Of all the possible uses of this land, grouse shooting is not only the least moral, it is by far the least economically effective. In fact, almost any other use will create more value and more jobs per hectare.
Almost one fifth of Scotland’s land is kept barren and dead for the sole purpose of maximising the number of red grouse – so they can be killed for sport. Many people object to the killing of animals for sport as a matter of principle; others believe that Scotland’s land is concentrated in too few hands and used inefficiently and unproductively.
Both have faced the same argument from the owners of the giant grouse moors – there is no alternative use for this land. Bloodsports is the only economic activity that can be sustained. The lack of visions of alternative uses have enabled those lobbying on behalf of grouse moors to claim that the 2,640 jobs created is the best Scotland can hope for as an economic output from a fifth of Scotland’s land.
But is that true? The Revive Coalition is a group of organisations which have come together to call for the reform of Scotland’s grouse moors.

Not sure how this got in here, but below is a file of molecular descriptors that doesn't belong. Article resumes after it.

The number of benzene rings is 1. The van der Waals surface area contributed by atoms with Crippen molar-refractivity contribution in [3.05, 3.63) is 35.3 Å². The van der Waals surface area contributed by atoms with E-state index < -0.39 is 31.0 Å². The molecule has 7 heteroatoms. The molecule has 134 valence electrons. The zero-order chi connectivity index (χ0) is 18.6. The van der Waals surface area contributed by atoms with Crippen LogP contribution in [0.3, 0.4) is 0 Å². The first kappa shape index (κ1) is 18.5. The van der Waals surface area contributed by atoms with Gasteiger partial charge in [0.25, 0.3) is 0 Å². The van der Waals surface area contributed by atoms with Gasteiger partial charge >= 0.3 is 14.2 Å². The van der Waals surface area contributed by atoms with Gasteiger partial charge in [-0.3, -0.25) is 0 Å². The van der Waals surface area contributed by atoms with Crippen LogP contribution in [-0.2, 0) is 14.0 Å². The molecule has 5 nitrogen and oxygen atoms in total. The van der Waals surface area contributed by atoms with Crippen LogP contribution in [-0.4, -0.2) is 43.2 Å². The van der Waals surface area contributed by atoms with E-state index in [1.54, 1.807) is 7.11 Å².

Revive has commissioned Common Weal and Lateral North to assess the potential alternative uses for this land and to find out if shooting grouse is really the best we can hope for.
The conclusion is simple – of all the possible uses of this land, grouse shooting is not only the least moral, it is by far the least economically effective. In fact, almost any other use will create more value and more jobs per hectare.
Alternative uses for grouse moor land plotted in terms of GVA per hectare and hectares per job created.
The Revive coalition believes that this is strong evidence that Scotland’s debate on grouse moors should move forward not on the basis of arguing that no alternative is possible and instead on the question of why Scotland would choose grouse shooting out of all the possible options. The simple answer is that we shouldn’t; we should grow Scotland’s rural economy by making the most of our amazing natural resources, not squandering it on incredibly expensive hobbies that pollute the countryside and survive only because of generous public subsidies.